Eventually the property passed into the hands of grandson Charles and his family. In 2002, when Charles passed away, Petersdorf and her father wondered what to do with the house. Over the years, time and deferred maintenance had taken its toll, and the farmhouse had become waterlogged, dilapidated and in need of extensive work. At the same time, developers were eyeing the land for houses, and commercial interests were calling. At one point, the surrounding land was being considered as a landfill site. In 2003, following the sale of the farmland to the Kane County Forest Preserve, Petersdorf and her father committed to the restoration of the Wright-designed building. “My grandparents went through a lot to have the house built. We didn’t want to turn it over to someone else,” she explained. “We wanted to continue the family tradition and keep it in the family as long as we could.”
Fortunately, her grandparents kept careful records, including correspondence, blueprints and receipts that detailed the construction of the house and original building materials, which were concrete, cypress and Chicago common brick. Restoration efforts began in 2003 and included, among other things, the installation of a new roof, parapet repair, extensive brick and concrete work and “a whole lot of sanding.” Now the 800 acres immediately surrounding the house (the Muirhead land and additional purchased acreage) are being transformed into prairie, woodlands and park areas by the county. To ensure protection of the farmhouse in the future, the owners are securing county and National Register designations.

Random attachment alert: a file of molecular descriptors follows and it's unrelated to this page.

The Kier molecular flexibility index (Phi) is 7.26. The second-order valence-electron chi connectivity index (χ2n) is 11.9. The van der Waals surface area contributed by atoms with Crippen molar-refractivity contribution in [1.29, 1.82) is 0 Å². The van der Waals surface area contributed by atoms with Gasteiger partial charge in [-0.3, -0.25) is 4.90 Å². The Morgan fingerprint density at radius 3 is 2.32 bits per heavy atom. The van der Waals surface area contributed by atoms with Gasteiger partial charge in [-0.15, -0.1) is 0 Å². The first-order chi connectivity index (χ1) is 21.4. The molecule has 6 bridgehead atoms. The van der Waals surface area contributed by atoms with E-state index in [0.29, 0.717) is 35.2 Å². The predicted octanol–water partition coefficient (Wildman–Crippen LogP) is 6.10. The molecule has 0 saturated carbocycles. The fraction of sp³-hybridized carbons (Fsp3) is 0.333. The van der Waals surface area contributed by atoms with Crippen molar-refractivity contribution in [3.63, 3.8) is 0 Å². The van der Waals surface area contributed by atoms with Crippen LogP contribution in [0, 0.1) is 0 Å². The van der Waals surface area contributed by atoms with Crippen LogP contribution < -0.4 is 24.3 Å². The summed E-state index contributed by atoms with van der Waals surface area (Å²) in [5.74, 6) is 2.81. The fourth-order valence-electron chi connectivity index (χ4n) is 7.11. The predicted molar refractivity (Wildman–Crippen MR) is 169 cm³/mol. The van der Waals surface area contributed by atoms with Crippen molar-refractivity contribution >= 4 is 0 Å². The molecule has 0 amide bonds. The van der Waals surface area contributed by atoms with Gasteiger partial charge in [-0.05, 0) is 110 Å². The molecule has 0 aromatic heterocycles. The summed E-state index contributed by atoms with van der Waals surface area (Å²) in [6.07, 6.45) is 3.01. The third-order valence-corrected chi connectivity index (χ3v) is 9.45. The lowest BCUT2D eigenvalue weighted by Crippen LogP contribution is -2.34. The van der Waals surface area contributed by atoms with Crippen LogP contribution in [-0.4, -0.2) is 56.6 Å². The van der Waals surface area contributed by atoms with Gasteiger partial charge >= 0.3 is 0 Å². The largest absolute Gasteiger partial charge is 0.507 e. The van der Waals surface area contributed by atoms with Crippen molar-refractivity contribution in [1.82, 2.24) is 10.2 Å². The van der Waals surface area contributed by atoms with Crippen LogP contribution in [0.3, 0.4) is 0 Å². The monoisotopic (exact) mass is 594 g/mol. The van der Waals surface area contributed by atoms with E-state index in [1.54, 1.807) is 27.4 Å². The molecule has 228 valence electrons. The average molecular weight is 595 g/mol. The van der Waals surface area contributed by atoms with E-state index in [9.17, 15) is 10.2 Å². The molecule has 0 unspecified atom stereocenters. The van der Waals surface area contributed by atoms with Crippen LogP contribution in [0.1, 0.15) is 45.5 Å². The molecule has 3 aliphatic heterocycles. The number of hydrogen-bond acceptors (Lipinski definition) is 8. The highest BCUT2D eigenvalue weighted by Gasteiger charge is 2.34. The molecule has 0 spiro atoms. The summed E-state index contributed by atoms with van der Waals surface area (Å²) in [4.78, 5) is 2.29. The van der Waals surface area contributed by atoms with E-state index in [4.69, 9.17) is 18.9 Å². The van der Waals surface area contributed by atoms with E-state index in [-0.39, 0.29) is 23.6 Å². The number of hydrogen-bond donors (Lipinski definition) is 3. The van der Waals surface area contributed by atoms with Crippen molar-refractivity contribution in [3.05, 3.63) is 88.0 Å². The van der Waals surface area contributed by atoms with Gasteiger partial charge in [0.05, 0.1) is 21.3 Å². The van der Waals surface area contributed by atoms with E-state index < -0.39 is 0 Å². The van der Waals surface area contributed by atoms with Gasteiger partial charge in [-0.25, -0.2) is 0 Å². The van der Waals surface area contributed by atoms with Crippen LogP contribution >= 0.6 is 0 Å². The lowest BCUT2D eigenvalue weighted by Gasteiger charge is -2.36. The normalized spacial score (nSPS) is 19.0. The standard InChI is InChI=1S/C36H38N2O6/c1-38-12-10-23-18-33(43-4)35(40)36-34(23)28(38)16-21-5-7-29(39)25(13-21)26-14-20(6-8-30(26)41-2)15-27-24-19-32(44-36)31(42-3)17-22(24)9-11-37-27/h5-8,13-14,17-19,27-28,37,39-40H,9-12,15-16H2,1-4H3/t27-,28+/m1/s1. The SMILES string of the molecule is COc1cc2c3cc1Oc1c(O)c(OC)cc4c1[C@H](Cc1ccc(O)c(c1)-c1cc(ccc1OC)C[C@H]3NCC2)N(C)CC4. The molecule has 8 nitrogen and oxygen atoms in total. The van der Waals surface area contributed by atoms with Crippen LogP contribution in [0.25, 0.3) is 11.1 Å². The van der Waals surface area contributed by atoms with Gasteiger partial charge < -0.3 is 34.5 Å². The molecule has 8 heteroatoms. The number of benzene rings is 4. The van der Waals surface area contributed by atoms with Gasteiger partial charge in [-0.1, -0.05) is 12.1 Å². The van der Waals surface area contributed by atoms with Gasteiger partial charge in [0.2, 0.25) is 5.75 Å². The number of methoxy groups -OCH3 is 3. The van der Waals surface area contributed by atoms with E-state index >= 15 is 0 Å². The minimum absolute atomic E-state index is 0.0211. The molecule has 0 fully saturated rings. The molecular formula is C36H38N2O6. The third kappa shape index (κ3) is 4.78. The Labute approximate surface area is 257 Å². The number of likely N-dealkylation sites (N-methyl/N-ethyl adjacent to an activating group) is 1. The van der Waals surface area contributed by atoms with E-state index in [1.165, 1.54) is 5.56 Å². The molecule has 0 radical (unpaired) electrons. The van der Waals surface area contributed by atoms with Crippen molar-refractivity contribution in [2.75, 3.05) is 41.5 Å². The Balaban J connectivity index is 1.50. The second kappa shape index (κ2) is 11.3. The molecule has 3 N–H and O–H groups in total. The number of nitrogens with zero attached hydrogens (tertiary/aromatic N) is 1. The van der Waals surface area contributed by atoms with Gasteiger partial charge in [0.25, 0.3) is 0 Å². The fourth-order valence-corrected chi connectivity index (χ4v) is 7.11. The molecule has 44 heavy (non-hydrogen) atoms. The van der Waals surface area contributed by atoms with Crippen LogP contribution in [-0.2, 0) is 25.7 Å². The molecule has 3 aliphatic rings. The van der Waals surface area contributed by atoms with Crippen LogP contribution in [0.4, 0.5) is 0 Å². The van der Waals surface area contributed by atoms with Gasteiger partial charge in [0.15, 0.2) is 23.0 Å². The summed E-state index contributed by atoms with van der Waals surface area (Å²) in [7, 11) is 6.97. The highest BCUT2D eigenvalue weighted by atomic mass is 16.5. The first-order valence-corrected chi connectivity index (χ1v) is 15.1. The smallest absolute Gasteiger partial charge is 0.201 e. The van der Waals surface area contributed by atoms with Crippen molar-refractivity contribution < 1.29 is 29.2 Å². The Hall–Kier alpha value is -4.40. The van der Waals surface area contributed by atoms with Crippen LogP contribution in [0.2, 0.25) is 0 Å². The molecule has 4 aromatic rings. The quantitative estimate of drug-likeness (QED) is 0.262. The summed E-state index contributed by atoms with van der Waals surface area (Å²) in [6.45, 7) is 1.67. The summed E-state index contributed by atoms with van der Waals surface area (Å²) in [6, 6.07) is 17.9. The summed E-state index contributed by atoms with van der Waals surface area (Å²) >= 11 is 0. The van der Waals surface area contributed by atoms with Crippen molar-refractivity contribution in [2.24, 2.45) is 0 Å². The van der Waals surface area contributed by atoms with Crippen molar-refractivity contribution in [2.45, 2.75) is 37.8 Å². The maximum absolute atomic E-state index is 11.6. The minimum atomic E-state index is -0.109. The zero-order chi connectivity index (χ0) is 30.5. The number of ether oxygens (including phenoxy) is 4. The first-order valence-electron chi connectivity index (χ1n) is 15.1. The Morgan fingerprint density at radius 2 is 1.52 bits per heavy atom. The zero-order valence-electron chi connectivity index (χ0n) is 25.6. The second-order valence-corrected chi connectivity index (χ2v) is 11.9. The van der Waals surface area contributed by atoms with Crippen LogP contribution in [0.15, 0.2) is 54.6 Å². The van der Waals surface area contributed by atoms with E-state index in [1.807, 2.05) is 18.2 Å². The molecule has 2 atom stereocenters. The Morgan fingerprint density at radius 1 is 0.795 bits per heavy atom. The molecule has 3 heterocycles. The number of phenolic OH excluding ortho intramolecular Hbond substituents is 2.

The Muirhead family has a long history, documented in a series of guest books dating back to the 1950s, of welcoming visitors to their home. Today, the tradition continues with hospitality that includes a guided tour of the historic farmhouse and a hearty country breakfast Above all, Petersdorf hopes guests will enjoy the prairie sunsets, walking trails, and the nuanced “experience of seeing the house at all times of the day.” Despite her familiarity with the property, Petersdorf admits she “still discovers new things about the house all the time.” For this reason, Wright enthusiasts, in particular, are welcome guests at Muirhead. “We always learn something new from them,” she said.
For more information about Muirhead Farmhouse Bed and Breakfast, to inquire about the availability of the house for small meetings and dinner parties, and to make reservations visit www.muirheadfarmhouse.com or call Sarah (Muirhead) or Mike Petersdorf at 847.464.5224.
This article first appeared in the Frank Lloyd Wright
Building Conservancy’s BULLETIN, Volume 17, Issue 2.
Wright-designed houses available for rental include:
John D. Haynes House, Fort Wayne, IN
Alpines Meadow Ranch, The Como Summer Inn,
Darby, MT – www.alpinemeadowsranch.com
Louis Penfield House, Willoughby Hills, OH
Inn at Price Tower, Bartlesville, OK
Elizabeth and Donald Duncan House, Acme, PA
Seth Peterson Cottage, Lake Delton, WI
Bernard Schwartz House, Two Rivers, WI
For more information on the above rentals, as well as other Wright-designed houses that are open for public tours, please visit the Frank Lloyd Wright Building Conservancy’s website, www.savewright.org. Click on “Wright Links” on the left side of the home page.
Header Image: Living room of Muirhead Farmhouse. The gallery, left, leads
to the kitchen. Photo courtesy of Patrick J. Mahoney, AIA.
*Images from the collections of The Henry Ford.
– Jane King Hession